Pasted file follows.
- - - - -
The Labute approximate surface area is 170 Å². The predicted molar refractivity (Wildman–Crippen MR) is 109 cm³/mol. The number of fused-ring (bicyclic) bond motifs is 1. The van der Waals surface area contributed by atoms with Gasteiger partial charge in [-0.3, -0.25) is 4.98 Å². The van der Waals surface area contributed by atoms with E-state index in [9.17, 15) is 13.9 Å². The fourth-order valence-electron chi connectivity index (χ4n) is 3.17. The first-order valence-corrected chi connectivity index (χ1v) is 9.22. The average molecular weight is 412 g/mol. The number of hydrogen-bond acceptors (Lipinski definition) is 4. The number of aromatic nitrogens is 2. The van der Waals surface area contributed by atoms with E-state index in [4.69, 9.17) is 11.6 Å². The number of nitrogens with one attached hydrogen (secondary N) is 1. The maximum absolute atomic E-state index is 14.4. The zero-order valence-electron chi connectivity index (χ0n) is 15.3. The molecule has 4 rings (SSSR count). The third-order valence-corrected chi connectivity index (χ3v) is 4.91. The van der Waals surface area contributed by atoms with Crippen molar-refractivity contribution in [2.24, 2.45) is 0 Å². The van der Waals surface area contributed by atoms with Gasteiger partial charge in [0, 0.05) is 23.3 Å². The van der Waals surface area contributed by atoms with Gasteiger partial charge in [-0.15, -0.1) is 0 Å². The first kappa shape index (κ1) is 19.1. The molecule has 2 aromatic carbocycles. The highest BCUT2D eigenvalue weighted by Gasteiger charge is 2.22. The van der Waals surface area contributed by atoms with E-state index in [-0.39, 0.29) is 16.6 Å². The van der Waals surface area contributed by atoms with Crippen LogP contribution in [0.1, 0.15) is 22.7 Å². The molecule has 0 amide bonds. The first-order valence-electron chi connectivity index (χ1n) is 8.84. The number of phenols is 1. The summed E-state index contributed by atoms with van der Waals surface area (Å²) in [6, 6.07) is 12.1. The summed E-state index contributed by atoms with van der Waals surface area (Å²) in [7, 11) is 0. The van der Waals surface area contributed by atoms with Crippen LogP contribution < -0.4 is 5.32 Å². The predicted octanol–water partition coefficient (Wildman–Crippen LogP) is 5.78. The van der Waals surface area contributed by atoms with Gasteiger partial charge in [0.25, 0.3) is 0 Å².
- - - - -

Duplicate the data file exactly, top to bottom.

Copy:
The Labute approximate surface area is 170 Å². The predicted molar refractivity (Wildman–Crippen MR) is 109 cm³/mol. The number of fused-ring (bicyclic) bond motifs is 1. The van der Waals surface area contributed by atoms with Gasteiger partial charge in [-0.3, -0.25) is 4.98 Å². The van der Waals surface area contributed by atoms with E-state index in [9.17, 15) is 13.9 Å². The fourth-order valence-electron chi connectivity index (χ4n) is 3.17. The first-order valence-corrected chi connectivity index (χ1v) is 9.22. The average molecular weight is 412 g/mol. The number of hydrogen-bond acceptors (Lipinski definition) is 4. The number of aromatic nitrogens is 2. The van der Waals surface area contributed by atoms with E-state index in [4.69, 9.17) is 11.6 Å². The number of nitrogens with one attached hydrogen (secondary N) is 1. The maximum absolute atomic E-state index is 14.4. The zero-order valence-electron chi connectivity index (χ0n) is 15.3. The molecule has 4 rings (SSSR count). The third-order valence-corrected chi connectivity index (χ3v) is 4.91. The van der Waals surface area contributed by atoms with Crippen molar-refractivity contribution in [2.24, 2.45) is 0 Å². The van der Waals surface area contributed by atoms with Gasteiger partial charge in [0, 0.05) is 23.3 Å². The van der Waals surface area contributed by atoms with Gasteiger partial charge in [-0.15, -0.1) is 0 Å². The first kappa shape index (κ1) is 19.1. The molecule has 2 aromatic carbocycles. The highest BCUT2D eigenvalue weighted by Gasteiger charge is 2.22. The van der Waals surface area contributed by atoms with E-state index in [-0.39, 0.29) is 16.6 Å². The van der Waals surface area contributed by atoms with Crippen LogP contribution in [0.1, 0.15) is 22.7 Å². The molecule has 0 amide bonds. The first-order valence-electron chi connectivity index (χ1n) is 8.84. The number of phenols is 1. The summed E-state index contributed by atoms with van der Waals surface area (Å²) in [6, 6.07) is 12.1. The summed E-state index contributed by atoms with van der Waals surface area (Å²) in [7, 11) is 0. The van der Waals surface area contributed by atoms with Crippen LogP contribution < -0.4 is 5.32 Å². The predicted octanol–water partition coefficient (Wildman–Crippen LogP) is 5.78. The van der Waals surface area contributed by atoms with Gasteiger partial charge in [0.25, 0.3) is 0 Å².